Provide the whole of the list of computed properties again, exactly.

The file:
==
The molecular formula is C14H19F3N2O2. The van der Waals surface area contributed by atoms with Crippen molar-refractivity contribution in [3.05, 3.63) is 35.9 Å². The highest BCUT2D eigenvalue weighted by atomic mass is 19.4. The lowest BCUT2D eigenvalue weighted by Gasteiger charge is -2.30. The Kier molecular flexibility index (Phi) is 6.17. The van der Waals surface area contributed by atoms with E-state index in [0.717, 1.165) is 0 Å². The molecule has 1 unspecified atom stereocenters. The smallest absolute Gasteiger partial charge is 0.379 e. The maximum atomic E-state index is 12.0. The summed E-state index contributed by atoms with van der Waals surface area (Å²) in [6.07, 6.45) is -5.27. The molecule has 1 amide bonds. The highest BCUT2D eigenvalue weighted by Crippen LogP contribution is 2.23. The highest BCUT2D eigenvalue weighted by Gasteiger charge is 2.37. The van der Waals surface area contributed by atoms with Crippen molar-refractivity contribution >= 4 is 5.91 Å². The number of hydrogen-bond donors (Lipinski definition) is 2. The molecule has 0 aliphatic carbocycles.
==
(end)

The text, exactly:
The molecular formula is C14H19F3N2O2. The van der Waals surface area contributed by atoms with Crippen molar-refractivity contribution in [3.05, 3.63) is 35.9 Å². The highest BCUT2D eigenvalue weighted by atomic mass is 19.4. The lowest BCUT2D eigenvalue weighted by Gasteiger charge is -2.30. The Kier molecular flexibility index (Phi) is 6.17. The van der Waals surface area contributed by atoms with E-state index in [0.717, 1.165) is 0 Å². The molecule has 1 unspecified atom stereocenters. The smallest absolute Gasteiger partial charge is 0.379 e. The maximum atomic E-state index is 12.0. The summed E-state index contributed by atoms with van der Waals surface area (Å²) in [6.07, 6.45) is -5.27. The molecule has 1 amide bonds. The highest BCUT2D eigenvalue weighted by Crippen LogP contribution is 2.23. The highest BCUT2D eigenvalue weighted by Gasteiger charge is 2.37. The van der Waals surface area contributed by atoms with Crippen molar-refractivity contribution >= 4 is 5.91 Å². The number of hydrogen-bond donors (Lipinski definition) is 2. The molecule has 0 aliphatic carbocycles.